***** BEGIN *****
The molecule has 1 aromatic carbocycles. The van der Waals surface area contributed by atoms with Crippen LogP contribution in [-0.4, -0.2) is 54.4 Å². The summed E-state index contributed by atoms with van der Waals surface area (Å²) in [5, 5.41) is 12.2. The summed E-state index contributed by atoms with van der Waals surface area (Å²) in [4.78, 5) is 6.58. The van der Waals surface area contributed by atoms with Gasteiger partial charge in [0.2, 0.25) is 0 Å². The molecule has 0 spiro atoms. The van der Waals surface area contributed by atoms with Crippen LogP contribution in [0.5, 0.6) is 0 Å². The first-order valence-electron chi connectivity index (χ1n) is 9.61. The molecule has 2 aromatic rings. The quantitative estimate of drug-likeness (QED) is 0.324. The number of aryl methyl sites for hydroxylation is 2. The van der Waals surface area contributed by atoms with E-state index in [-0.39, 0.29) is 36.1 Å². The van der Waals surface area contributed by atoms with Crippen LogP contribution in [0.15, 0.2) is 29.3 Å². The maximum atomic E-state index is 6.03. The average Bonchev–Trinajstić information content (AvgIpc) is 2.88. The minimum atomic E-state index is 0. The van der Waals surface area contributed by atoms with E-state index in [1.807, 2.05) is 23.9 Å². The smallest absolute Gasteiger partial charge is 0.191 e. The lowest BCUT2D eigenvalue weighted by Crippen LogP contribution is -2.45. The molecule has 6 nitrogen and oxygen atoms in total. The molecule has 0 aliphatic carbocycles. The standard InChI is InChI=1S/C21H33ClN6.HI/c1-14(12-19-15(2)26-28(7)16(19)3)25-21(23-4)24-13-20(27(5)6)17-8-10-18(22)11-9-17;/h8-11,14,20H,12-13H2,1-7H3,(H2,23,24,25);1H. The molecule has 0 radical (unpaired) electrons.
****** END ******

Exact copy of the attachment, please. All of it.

The molecule has 1 aromatic carbocycles. The van der Waals surface area contributed by atoms with Crippen LogP contribution in [-0.4, -0.2) is 54.4 Å². The summed E-state index contributed by atoms with van der Waals surface area (Å²) in [5, 5.41) is 12.2. The summed E-state index contributed by atoms with van der Waals surface area (Å²) in [4.78, 5) is 6.58. The van der Waals surface area contributed by atoms with Gasteiger partial charge in [0.2, 0.25) is 0 Å². The molecule has 0 spiro atoms. The van der Waals surface area contributed by atoms with Crippen LogP contribution in [0.5, 0.6) is 0 Å². The first-order valence-electron chi connectivity index (χ1n) is 9.61. The molecule has 2 aromatic rings. The quantitative estimate of drug-likeness (QED) is 0.324. The number of aryl methyl sites for hydroxylation is 2. The van der Waals surface area contributed by atoms with E-state index in [-0.39, 0.29) is 36.1 Å². The van der Waals surface area contributed by atoms with Crippen LogP contribution in [0.15, 0.2) is 29.3 Å². The maximum atomic E-state index is 6.03. The average Bonchev–Trinajstić information content (AvgIpc) is 2.88. The minimum atomic E-state index is 0. The van der Waals surface area contributed by atoms with E-state index in [1.807, 2.05) is 23.9 Å². The smallest absolute Gasteiger partial charge is 0.191 e. The lowest BCUT2D eigenvalue weighted by Crippen LogP contribution is -2.45. The molecule has 6 nitrogen and oxygen atoms in total. The molecule has 0 aliphatic carbocycles. The standard InChI is InChI=1S/C21H33ClN6.HI/c1-14(12-19-15(2)26-28(7)16(19)3)25-21(23-4)24-13-20(27(5)6)17-8-10-18(22)11-9-17;/h8-11,14,20H,12-13H2,1-7H3,(H2,23,24,25);1H. The molecule has 0 radical (unpaired) electrons.